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  • Writer's pictureCalvin C.

What is Paid Search?

A couple weeks ago, we talked about SEM and SEO, offering a high level overview of what they are, how they differ, and how they can be leveraged as part of your marketing strategy. If you need a refresher, or didn’t get a chance to read that blog post, you can check it out here.

Today, we’ll venture a little deeper into SEM, because there are actually a number of various tactics when it comes to search engine marketing. In addition, depending on what your goals are and what you want to achieve, how you use these tactics will differ.

Paid Search

One of the most common ways of advertising your business is through the use of paid search. This is the tactic to use when you want to have your ad appear in front of someone who is ready to act, because when users start searching actively for something, there usually is a high level of intent.

When users are conducting searches, they enter terms or phrases in the Google (or Bing) search bar. These terms or phrases are often called keywords, and every query triggers a brand new auction where Google will determine which ads will show up in the SERP (search engine results page).

Keywords are something that advertisers can bid on. When an advertiser bids on a keyword, and a user searches for that given keyword, an ad from that advertiser may show up. If the user sees your ad and clicks on it, you’re then charged for that click (which is why it’s commonly referred to as pay-per-click advertising).

Now, I mention that an ad may show up, because even though you’re bidding on a keyword, it does not automatically guarantee ad visibility. In the background, Google’s algorithm looks at a number of components before it puts together a list of results for the user based on their query. It’s quite impressive how quickly Google can do this in the background, while a user pretty much gets the results in real-time.

Some factors that come into play include: your budget, your bid, and your ad rank. If your daily budget has been depleted, then you will not have the funds to show up for the remainder of the day. If your bid is not high enough to compete with other businesses (bids vary depending on your industry/keyword), your ad may not be high enough for users to see, and they may click on a competitors’ ad instead. Finally, if your ads are not written well, or if your landing page has a poor experience, Google may lower your ad ranking, which means you may not be eligible to show up as often as you’d like (Google cares a lot about user experience, by the way).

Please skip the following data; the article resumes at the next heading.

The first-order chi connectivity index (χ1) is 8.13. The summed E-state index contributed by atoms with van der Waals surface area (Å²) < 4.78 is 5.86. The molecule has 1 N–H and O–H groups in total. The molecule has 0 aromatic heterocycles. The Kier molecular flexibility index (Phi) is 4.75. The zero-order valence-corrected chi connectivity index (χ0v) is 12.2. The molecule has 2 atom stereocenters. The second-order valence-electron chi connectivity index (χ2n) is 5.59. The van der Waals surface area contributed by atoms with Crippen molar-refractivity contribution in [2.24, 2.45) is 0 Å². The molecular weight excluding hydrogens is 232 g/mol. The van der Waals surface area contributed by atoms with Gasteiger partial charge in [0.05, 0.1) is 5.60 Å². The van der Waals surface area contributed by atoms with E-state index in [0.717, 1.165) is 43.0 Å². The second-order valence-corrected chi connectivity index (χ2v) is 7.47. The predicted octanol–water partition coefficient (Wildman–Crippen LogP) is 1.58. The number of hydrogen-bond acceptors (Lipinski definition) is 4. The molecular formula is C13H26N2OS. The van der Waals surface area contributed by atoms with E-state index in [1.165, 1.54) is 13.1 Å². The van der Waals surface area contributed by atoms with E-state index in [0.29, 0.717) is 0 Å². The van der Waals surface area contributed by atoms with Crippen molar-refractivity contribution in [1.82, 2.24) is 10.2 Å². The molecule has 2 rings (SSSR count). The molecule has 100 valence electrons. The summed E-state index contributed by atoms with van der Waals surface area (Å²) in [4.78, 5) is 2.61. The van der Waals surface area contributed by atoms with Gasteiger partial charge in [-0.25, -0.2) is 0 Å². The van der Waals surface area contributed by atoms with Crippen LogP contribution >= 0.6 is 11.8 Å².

Now you may be wondering, “How do bids work?”, or “How do I know how much a click costs?” Advertisers can set a max CPC (cost-per-click), and search engines will never charge you more than what you’re willing to pay. Let’s say there’s a keyword you’re bidding on, and you don’t want to pay more than $1 for that keyword. You can set a max CPC of $1, and Google will never charge you more than that amount. Something to keep in mind, even though you set a max CPC of $1, it does not automatically mean you’ll get charged $1 whenever someone clicks on your ad. Most of the time, what an advertiser is willing to bid (max CPC), and what the advertiser is charged (actual CPC), are very different.

Your bids and your budget work hand in hand. If you set a max CPC of $1, and you have $20/day to spend on advertising, you’ll bring in roughly 20 clicks per day. You’ll then have to determine if that amount is sufficient, if you need more traffic, or if you’re willing to sacrifice traffic volume for more expensive keywords. For example, you may want to go after keywords that cost $5 per click, which means that a $20/day budget will result in just 4 clicks per day. Just something to keep in mind.

Note: It is an auction after all, and so the highest bidder almost always wins. If you’re not willing to pay more than $1 for a given keyword, while all your competitors are willing to pay more, then you will most likely lose the auctions. Therefore, it’s important to be reasonable with your bids, and not set them too low if you want to compete.

Once you set a max CPC, you will only pay what’s minimally required to beat the competitor below you. So if you set a max CPC of $1, and your competitor bids $0.50 on a given keyword, chances are it’ll only cost $0.51 to have your ad show up above theirs. Furthermore, Google will actually reward advertisers who follow best practices, have a great landing page experience, and have a fast-loading site. This means that if you follow all of Google’s guidelines, your ad may get favoured over your competitors, and you may show up above them, while paying less!

Of course, this can also work against you. I noted earlier that Google cares a lot about user experience. If Google finds that users aren’t clicking on your ads very often, or they don’t have an enjoyable experience on your site, Google will penalize you by showing your ads less, or making you pay more just to have your ads show up.

The lesson here is if you want to be rewarded, put in the work and make sure you’re not cutting corners with your marketing strategy.

As always, there are a lot more nitty gritty and technical details we can get into. But the goal is to just give you information that’s digestible and slowly introduce you to the world of paid advertising. Next time, we’ll cover a different tactic called display advertising, which is an entirely different beast itself.

Until next time!

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